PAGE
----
Scouts cancel troop gift exchange, spend money on needy families instead


In 2013, the Boy Scouts of Troop 485 in Franklin Square, N.Y., were getting ready for their troop’s annual gift exchange when something magical happened.

In prior years, it went like this: Scouts brought a gift to the designated troop meeting. They put all the gifts — each worth no more than $15 — into a pile and swapped them. Everybody went home with something.

But in 2013, one of the Scouts had a better idea. Instead of exchanging gifts within the troop, why not use that money to shop for a local family who might otherwise get nothing at Christmas?

“All of the Scouts were on board,” remembers assistant Scoutmaster Debra Hansen.


Shopping for others

One of the leaders knew of an adopt-a-family program that provides clothing and toys to members of the community. These families might not have a Christmas — perhaps because of a parent losing his or her job or because of an illness.

The leader used that connection to find a needy family.

Each Scout received a card that included an item the family needed or wanted, as well as details on clothing sizes or favorite kinds of toys.

And off to Target they went — in groups of three or four with a couple of adults trailing several steps behind.

The Scouts took that same $15 they would’ve spent on the gift exchange and used it to fund the purchases.

“They quickly learned that they should search out sales and look for quality,” Hansen says. “And sometimes, to make the purchase that they want, they might have to pool funds.”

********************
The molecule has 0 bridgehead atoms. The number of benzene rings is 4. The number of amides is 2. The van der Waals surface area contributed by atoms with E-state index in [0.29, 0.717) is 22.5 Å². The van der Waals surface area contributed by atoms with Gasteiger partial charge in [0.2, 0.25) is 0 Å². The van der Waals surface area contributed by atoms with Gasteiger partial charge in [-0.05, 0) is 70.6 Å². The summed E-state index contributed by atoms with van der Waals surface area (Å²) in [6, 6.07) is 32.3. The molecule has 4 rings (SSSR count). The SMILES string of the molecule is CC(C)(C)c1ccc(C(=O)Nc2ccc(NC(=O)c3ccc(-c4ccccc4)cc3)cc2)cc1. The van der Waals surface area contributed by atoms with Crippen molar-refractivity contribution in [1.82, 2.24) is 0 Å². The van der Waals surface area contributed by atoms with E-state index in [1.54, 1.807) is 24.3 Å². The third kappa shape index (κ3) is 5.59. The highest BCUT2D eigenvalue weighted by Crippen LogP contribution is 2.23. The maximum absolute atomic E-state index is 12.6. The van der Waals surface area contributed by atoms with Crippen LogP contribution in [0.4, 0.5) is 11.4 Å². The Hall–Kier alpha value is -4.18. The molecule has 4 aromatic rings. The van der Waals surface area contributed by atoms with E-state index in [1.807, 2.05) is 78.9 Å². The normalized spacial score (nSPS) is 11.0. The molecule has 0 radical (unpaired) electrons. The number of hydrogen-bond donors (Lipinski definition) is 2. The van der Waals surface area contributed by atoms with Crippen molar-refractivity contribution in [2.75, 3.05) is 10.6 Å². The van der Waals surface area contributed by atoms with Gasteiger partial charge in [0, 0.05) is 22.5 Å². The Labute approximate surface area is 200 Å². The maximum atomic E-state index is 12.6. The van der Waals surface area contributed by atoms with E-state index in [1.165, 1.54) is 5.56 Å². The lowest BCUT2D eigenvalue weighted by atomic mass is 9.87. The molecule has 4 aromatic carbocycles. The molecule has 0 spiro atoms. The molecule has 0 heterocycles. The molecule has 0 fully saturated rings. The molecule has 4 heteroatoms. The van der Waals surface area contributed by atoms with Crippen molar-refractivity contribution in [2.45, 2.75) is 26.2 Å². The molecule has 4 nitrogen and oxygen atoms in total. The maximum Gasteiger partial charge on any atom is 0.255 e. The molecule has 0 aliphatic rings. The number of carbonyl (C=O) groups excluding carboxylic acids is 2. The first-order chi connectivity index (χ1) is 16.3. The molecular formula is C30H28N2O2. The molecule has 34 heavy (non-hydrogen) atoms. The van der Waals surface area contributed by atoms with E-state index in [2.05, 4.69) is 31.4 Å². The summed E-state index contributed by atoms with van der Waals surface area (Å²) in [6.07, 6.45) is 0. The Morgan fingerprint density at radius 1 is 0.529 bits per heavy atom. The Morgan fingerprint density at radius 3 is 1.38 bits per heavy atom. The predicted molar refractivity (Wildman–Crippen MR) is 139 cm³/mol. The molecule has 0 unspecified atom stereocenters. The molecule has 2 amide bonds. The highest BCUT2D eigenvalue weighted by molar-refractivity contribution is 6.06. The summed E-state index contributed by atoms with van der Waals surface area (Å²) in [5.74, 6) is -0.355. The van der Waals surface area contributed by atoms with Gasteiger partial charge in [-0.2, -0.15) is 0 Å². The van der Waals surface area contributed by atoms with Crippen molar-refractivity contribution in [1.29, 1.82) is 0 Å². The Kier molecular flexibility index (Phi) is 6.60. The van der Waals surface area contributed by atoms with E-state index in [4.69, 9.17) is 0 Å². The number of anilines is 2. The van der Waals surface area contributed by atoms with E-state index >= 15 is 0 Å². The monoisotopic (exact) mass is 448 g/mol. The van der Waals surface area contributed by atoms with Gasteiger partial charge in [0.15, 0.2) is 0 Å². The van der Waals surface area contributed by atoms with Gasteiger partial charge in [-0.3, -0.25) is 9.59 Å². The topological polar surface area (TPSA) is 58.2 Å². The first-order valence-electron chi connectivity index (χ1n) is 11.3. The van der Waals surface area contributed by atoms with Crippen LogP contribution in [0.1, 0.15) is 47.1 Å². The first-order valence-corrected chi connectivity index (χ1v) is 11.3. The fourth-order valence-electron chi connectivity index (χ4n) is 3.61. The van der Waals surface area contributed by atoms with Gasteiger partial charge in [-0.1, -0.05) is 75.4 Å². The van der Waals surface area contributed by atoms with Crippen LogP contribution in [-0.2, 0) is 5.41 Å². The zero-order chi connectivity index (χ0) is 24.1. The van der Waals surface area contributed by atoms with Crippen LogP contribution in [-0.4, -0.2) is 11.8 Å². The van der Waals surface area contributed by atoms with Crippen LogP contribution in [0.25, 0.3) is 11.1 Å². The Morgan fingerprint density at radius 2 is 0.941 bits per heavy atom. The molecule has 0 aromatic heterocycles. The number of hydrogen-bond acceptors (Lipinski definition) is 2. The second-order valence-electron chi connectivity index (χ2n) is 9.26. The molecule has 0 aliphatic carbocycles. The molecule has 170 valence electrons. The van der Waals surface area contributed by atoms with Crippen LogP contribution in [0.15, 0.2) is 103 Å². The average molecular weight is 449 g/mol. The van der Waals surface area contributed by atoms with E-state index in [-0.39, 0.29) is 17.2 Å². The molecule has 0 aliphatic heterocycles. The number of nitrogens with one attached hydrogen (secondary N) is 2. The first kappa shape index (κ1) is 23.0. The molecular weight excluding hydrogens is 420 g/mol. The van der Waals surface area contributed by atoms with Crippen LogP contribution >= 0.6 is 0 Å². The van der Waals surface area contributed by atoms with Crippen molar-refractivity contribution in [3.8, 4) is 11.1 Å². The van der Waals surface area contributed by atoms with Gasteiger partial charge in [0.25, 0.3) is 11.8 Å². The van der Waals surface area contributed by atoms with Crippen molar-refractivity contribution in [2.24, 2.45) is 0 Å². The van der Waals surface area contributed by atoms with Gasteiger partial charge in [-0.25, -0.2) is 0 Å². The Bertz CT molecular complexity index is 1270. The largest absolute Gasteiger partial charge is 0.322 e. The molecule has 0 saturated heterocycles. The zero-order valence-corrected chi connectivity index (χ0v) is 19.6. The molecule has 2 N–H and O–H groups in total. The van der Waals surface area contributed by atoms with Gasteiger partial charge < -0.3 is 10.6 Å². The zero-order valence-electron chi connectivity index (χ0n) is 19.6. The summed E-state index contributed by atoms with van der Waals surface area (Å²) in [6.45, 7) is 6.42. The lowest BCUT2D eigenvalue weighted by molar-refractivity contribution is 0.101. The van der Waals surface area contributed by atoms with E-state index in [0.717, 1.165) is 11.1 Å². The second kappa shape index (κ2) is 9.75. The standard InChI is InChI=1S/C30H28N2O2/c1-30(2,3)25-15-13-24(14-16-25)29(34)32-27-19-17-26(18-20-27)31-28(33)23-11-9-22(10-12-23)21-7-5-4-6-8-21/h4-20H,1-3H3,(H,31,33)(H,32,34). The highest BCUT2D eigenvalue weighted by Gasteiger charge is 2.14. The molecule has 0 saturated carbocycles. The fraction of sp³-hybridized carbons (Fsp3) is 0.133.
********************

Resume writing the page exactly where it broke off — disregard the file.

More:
Helping others

Troop 485 has adopted a family every Christmas since — including this year. Scouts who can’t attend the shopping trip make sure to send their $15 anyway.

One of Hansen’s favorite moments was when the Scouts bought a baseball glove for a young boy.

“After getting to the cars, someone mentioned that the boy might not have a ball, so what good is a glove?” Hansen says. “They emptied their pockets and went back inside to purchase a ball.”

Most years, the Scouts get together to wrap everything as a group. A leader arranges for the delivery of the items.

The Scouts and leaders never learn the identity of the family receiving the gifts; it’s the ultimate good turn.

“It has been a lot of fun for our Scouts,” Hansen says. “It has taught them a lot. It has made them more aware. And they have learned what sales tax is — something in the beginning they didn’t count on.”

About Bryan Wendell 3282 Articles
Bryan Wendell, an Eagle Scout, is the founder of Bryan on Scouting and a contributing writer.